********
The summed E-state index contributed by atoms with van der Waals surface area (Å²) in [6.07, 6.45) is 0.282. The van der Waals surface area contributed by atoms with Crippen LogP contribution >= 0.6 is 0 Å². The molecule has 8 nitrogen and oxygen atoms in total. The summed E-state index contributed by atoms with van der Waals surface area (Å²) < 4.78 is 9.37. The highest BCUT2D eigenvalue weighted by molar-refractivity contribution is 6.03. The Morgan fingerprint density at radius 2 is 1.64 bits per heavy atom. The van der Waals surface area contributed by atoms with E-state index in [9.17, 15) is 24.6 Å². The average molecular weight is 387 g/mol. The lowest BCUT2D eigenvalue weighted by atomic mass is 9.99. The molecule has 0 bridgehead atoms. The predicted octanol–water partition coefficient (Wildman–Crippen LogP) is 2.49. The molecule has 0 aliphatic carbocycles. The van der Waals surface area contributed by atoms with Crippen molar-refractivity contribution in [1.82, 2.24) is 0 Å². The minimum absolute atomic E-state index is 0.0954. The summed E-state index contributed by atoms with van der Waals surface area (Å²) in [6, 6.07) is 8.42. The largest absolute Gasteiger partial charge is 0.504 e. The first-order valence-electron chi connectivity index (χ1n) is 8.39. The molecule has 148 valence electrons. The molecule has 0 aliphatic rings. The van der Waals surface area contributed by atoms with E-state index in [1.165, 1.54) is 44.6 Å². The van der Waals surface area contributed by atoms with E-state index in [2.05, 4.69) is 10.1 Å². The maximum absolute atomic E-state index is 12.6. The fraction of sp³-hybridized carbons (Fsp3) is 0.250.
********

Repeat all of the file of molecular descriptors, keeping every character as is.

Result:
The summed E-state index contributed by atoms with van der Waals surface area (Å²) in [6.07, 6.45) is 0.282. The van der Waals surface area contributed by atoms with Crippen LogP contribution >= 0.6 is 0 Å². The molecule has 8 nitrogen and oxygen atoms in total. The summed E-state index contributed by atoms with van der Waals surface area (Å²) < 4.78 is 9.37. The highest BCUT2D eigenvalue weighted by molar-refractivity contribution is 6.03. The Morgan fingerprint density at radius 2 is 1.64 bits per heavy atom. The van der Waals surface area contributed by atoms with E-state index in [9.17, 15) is 24.6 Å². The average molecular weight is 387 g/mol. The lowest BCUT2D eigenvalue weighted by atomic mass is 9.99. The molecule has 0 bridgehead atoms. The predicted octanol–water partition coefficient (Wildman–Crippen LogP) is 2.49. The molecule has 0 aliphatic carbocycles. The van der Waals surface area contributed by atoms with Crippen molar-refractivity contribution in [1.82, 2.24) is 0 Å². The minimum absolute atomic E-state index is 0.0954. The summed E-state index contributed by atoms with van der Waals surface area (Å²) in [6, 6.07) is 8.42. The largest absolute Gasteiger partial charge is 0.504 e. The first-order valence-electron chi connectivity index (χ1n) is 8.39. The molecule has 148 valence electrons. The molecule has 0 aliphatic rings. The van der Waals surface area contributed by atoms with E-state index in [1.165, 1.54) is 44.6 Å². The van der Waals surface area contributed by atoms with E-state index in [2.05, 4.69) is 10.1 Å². The maximum absolute atomic E-state index is 12.6. The fraction of sp³-hybridized carbons (Fsp3) is 0.250.